Many aspirants are preparing for SSC Exams (PRE). English plays a vital role to crack the SSC exams. In this post we are providing Passage for SSC exam and some question on based of these passages. Prepare with the help of these passages prepared by our experts. If you need any help or suggestion then feel free to contact us via comment.
PASSAGE – 1
In 776 First Olympic Games were held at the foot of Mount Olympus to honour the Greek’s chief God, Zeus. The Greeks emphasised, physical fitness and strength in their education of youth. Therefore contests in running, boxing, jumping, discus and javelin throwing, horse and chariot racing were held in individual cities and the winners competed every four years at Mount Olympus. Winners were greatly honoured by having poems sung about their deeds. Originalliy these were held as games of friendship and any wars in progress were halted to allow the games to take place. The Greeks attached so much importance to these games that they calculated time in four year cycles called ‘Olympiads’ dating from 776 BC.
1. Where were the First Olympic Games held?
At the foot of
a) Mount Olympus.
(b) Mount Olympiad.
(c) Mount Orels.
(d) Mount of Greeks.
2. Why were the Olympic Games held?
(a) To stop wars.
(b) To crown the best athletes.
c) To honour Zeus.
(d) To sing songs about athletes.
3. Approximately how many years ago did these games originate?
a) 776 years
b) 2279 years
c) 1207 years
d) 2786 years
4. Which of the following contest,was not held?
(a) Discus throwing, (b) Skating.
(c) Boxing. (d) Running.
5. The values connected’ with Olympic Games were:
a) physical fitness education of youth and friendship.
(b) health, contest and singing.
c). running,jumping, throwing and boxing.
d). four year cycles, war-time, young age and friendship
Answers- 1. a 2. c 3. d 4. b 5. a
Faith in progress is deep within our culture. We have been taught to believe that our lives are better than the lives of those who came before us. The ideology of modem economics suggests that material progress has yielded enhanced satisfaction and well being. But much of our confidence about our own well being comes from the assumption that our lives are easier than those of earlier generations.
The lives of the so called primitive people are thought to be harsh, their existence dominated by the ‘incessant quest for food’. In fact, primitives did very little work. By contemporary standard we’d have to judge them very lazy. The key to understanding why these ‘stone-age people’ failed to act like us, increasing their work effort to get more things, is that they had limited desires. In the race between wanting and having, i they had kept their wanting low and in this way ensured their own kind of satisfaction. They were materially poor by contemporary standards, but in at least one dimension, we have to count them richer. –
1. What is the basis of faith for progress and growth according to the writer?
(a) Faith in progress is deep-rooted in our culture.
(b) We have been taught that progress is necessary.
(c) Material progress has given us strength.
(d) We have assumed progress.
2. What does the writer attribute to modern economics?
(a) That our lives are easier than before.
(b) That progress is a natural process.
(c) That material progress leads to satisfaction and well-being.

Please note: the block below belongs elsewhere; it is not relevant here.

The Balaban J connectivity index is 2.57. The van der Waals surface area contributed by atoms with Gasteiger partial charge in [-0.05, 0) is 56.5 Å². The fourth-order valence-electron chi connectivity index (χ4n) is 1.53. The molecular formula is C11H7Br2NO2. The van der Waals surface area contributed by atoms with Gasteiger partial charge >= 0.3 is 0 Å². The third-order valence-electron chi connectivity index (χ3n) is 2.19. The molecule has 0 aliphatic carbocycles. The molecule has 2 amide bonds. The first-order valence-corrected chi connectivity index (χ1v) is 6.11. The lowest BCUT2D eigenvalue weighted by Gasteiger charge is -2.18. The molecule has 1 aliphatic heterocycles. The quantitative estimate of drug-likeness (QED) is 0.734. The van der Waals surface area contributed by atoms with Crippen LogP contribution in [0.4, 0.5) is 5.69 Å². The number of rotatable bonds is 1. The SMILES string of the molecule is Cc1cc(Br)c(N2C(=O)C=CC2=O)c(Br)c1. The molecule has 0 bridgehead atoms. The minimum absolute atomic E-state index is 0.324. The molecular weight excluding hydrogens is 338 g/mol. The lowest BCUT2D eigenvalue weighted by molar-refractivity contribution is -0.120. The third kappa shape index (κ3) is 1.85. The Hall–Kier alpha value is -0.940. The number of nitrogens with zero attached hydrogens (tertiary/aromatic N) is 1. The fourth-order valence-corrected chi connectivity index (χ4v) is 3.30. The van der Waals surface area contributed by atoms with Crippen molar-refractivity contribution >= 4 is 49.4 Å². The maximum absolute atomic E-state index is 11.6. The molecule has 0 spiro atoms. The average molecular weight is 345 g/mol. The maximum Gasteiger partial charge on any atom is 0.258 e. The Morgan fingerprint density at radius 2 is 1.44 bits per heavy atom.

d) That it forces us to assume progress.
3. What is the writer’s image of the primitive people?
(a) Their life was harsh.
(b) They did not work.
(c) They were lazy.
(d) Search for food was their primary focus in life.
4. What is the key to understanding the primitive people’s behaviour according to the passage?
(a) They had no desires.
(b) They had everything they needed.
(c) They had limited desires.
(d) They kept their wants high.
5. How does the writer appreciate the primitives?
(a) They had a low degree of wants.
(b) They were the masters of their time owing to their contentedness.
(c) They were materially poor.
(d) They were highly satisfied.
Answers- 1. a 2. c 3. c 4. c 5. d
In the past 50 years, doctors across the world have accepted the practice of prescribing antibiotics at the firsst sign of a trivial infection or treat patients with a handful of antibiotics. These days it is not uncommon to see practitioners prescribing multiple antibiotics without any real indication or relevance for such a combination of drugs. Antibiotics have traditionally been known as miracle drugs but there is growing evidence that they are overworked miracles, especially in countries like ours where there is easy access to drugs across the counter, including antibiotics. We cannot think of a return to pre-antibiotic days. Yet the unbridled use of these agents is inexorably propelling us in that direction.
1. “We cannot think of a return to pre-antibiotic days’ means-
(a) Antibiotics became indispensable.
(b) We must go back to pre-antibiotic days.
(c) We cannot stop using antibiotics.
(d) We can stop using antibiotics.
2. The passage tells us that-
(a) The antibiotics work miracles.
(b) The antibiotics are available at the counters.
(c) The use of antibiotics is uncontrollable.
(d) Antibiotics are used indiscriminately.
3. These days it is not uncommon to prescribe antibiotics’ means-
(a) It is rare to prescribe antibiotics.
(b) It is a common practice to prescribe antibiotics,
(c) It is not a common practice to prescribe antibiotics.
(d) It is compulsory to prescribe antibiotics.
4. Antibiotics’ are called ‘overworked miracles’ because-
(a) They performed miracles.
(b) They are hardly used.
(c) They are over-used
(d) They exhausted their miracles.
5. The Passage discusses the use of-
(a) Drugs in general.
(b) Miracle 4 drugs
(d) Combination of different drugs.
Answers- 1. c 2. d 3. b 4. c 5. c